Carlton Trail—First Western Highway
by Frank Hall
Manitoba Pageant, Spring 1969, Volume 14, Number 3
The Carlton Trail, the first highway west of Winnipeg, was the only overland route between Upper Fort Garry and Fort Edmonton during the latter days of the fur trade and the early days of settlement. It was a long and busy trail, but its life was cut short in its heyday by that snorting intruder, the railroad, which thrust its main line across the prairies in the 1880s and shot out its branch lines in the 1890s.
Long before the Carlton Trail was used by fur traders, explorers, missionaries, settlers, soldiers, and surveyors, it was an Indian trail, and long before it was an Indian trail, it was the migration path of aboriginal hunters who tracked wild game along its primal contours. These first became established some 6,000 years ago when the waters of Lake Agassiz slowly drained away and the highlands became the runways of wild game and the stalking paths of primitive men.
At certain places along this ancient trail, usually on high wooded land beside a lake or stream, the Indians and their ancestors pitched their camps and left behind the remnants of their occupancy. Many artifacts of various periods have been unearthed at such places as Upper Fort Garry, Deer Lodge, Whitehorse Plain, Portage la Prairie, Neepawa, Minnedosa, Shoal Lake, and Fort Ellice—all on the Carlton Trail.
The distance between Upper Fort Garry and Carlton House on the North Saskatchewan River was 479 miles. It was another 381 miles beyond Carlton to Fort Edmonton, a total distance of 860 miles. Fur traders usually reckoned the distance between Upper Fort Garry and Fort Edmonton as an even 900 miles. At Fort Edmonton one fork ran northward to provide an overland link with the waterways to trading posts in the Athabasca and Mackenzie districts. Another fork ran westward through the mountains to the Pacific Ocean. In Manitoba the length of the Carlton Trail between Upper Fort Garry and Fort Ellice (St. Lazare) was approximately 215 miles.
The chief vehicle on the trail, the Red River Cart, was used by fur traders to carry trade goods and supplies inland and to bring back furs and hides. Its normal load of 500 pounds was roughly the equivalent of five 90-pound bales of furs or trade goods. The 90-pound packet was the standard weight for a man to carry over a portage, and when Alexander Henry built the first Red River Cart at Pembina Post in 1802, he made it large enough to hold five 90-pound packets. Its total capacity was therefore an even multiple of the standard weight of a unit of freight.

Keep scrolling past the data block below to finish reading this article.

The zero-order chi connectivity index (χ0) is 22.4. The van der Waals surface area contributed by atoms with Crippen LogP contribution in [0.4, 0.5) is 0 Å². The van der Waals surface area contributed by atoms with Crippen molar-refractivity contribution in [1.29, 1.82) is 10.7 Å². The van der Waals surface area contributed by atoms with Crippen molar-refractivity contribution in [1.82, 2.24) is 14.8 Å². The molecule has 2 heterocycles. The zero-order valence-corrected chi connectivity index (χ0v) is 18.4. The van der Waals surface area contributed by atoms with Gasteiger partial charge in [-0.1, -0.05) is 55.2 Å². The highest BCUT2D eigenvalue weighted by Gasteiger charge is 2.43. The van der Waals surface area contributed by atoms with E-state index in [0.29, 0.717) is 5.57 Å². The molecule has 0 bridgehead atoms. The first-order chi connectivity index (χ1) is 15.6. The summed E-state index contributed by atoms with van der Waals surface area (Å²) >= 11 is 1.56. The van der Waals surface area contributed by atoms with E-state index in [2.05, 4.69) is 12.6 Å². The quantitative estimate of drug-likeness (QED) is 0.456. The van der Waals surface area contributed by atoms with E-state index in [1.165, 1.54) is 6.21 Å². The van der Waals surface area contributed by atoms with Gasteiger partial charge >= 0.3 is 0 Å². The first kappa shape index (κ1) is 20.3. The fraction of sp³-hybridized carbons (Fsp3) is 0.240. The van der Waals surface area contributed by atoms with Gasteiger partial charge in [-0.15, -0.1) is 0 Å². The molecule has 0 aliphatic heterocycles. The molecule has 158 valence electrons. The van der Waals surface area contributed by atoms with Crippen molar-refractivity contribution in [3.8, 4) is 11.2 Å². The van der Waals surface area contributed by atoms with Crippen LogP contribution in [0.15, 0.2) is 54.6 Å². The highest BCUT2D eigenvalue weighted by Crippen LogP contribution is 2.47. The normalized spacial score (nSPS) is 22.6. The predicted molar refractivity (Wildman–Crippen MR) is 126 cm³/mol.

The Carlton Trail was used extensively by traders of the Hudson’s Bay Company when their old water route from York Factory on Hudson Bay to their inland posts diminished in importance during the mid-years of the 19th century. When the southern route by the Great Lakes and thence by westward flowing waters came into general use, and later, when the Pembina Trail between Upper Fort Garry and St. Paul, Minnesota provided a short route to a railhead, the tortuous Nelson-Hayes route was abandoned. At the same time the connecting waterway to the west, the North Saskatchewan River, diminished in importance as a fur trade route.
Across the prairies in the 1880s and 1890s, as branch lines sprouted northward from the main line of the Canadian Pacific Railway, the Carlton Trail fell into disuse. Later on, however, as if in ironic protest, portions of the main line of the Canadian National Railway were built along its old route. Later still some segments of several provincial highways and a twenty-mile stretch of the Trans-Canada Highway were to follow the way of the Carlton Trail.
Sir George Simpson, Governor of the Hudson’s Bay Company, cut swiftly across the Carlton Trail on horseback in 1829, but it was not then a well defined cart trail. Twelve years later, however, when he went on his famous trip around the world, he found the trail to be deeply rutted by the tracks of the Red River Carts.
The “Overlanders” of 1862 went over the Carlton Trail to the Cariboo goldfields. Later on, after the Red River Uprising of 1869-1870, many metis, in order to escape the press of white civilization at Red River, moved westward along the old trail to form new settlements at Batoche and St. Laurent.
In Manitoba the early settlers on the Portage Plain went in by the Carlton Trail. Some who ventured beyond Portage la Prairie by a south branch (Yellow Quill Trail) went on to Squirrel Creek, there to found the settlement of Austin. Others took an intermediate fork west of Austin and then cut northwest through Oberon to join the main trail again at Minnedosa. Many went directly north from Portage la Prairie then veered westward to found the settlements of Westbourne, Woodside, Gladstone, and Neepawa at the four crossings of Whitemud River. By the late 1880s the movement of pioneer settlers over the Carlton Trail to Palestine and Beautiful Plains (Arden Ridge) had been consolidated.
Some families who went on beyond Arden Ridge pressed through the boulder-strewn till of the Neepawa pothole country, then down into the lovely valley of the Little Saskatchewan (Minnedosa) River. Here at old Tanner’s Crossing they established a thriving community, and here it was that Canada’s first great Cattle King, (Senator) Pat Burns of Burns Foods Limited, raised and sold his first cattle.
The Reverend Robert Rundle, the first Wesleyan missionary to the Stonys of Alberta, took the gospel westward over the Carlton Trail, accompanied by his black cat on the pommel of his saddle, much to the amazement of the Indians who had never seen a domestic cat before. George and John McDougall, pioneer Methodist missionaries in Alberta, used the Carlton Trail. So did Father Lacombe.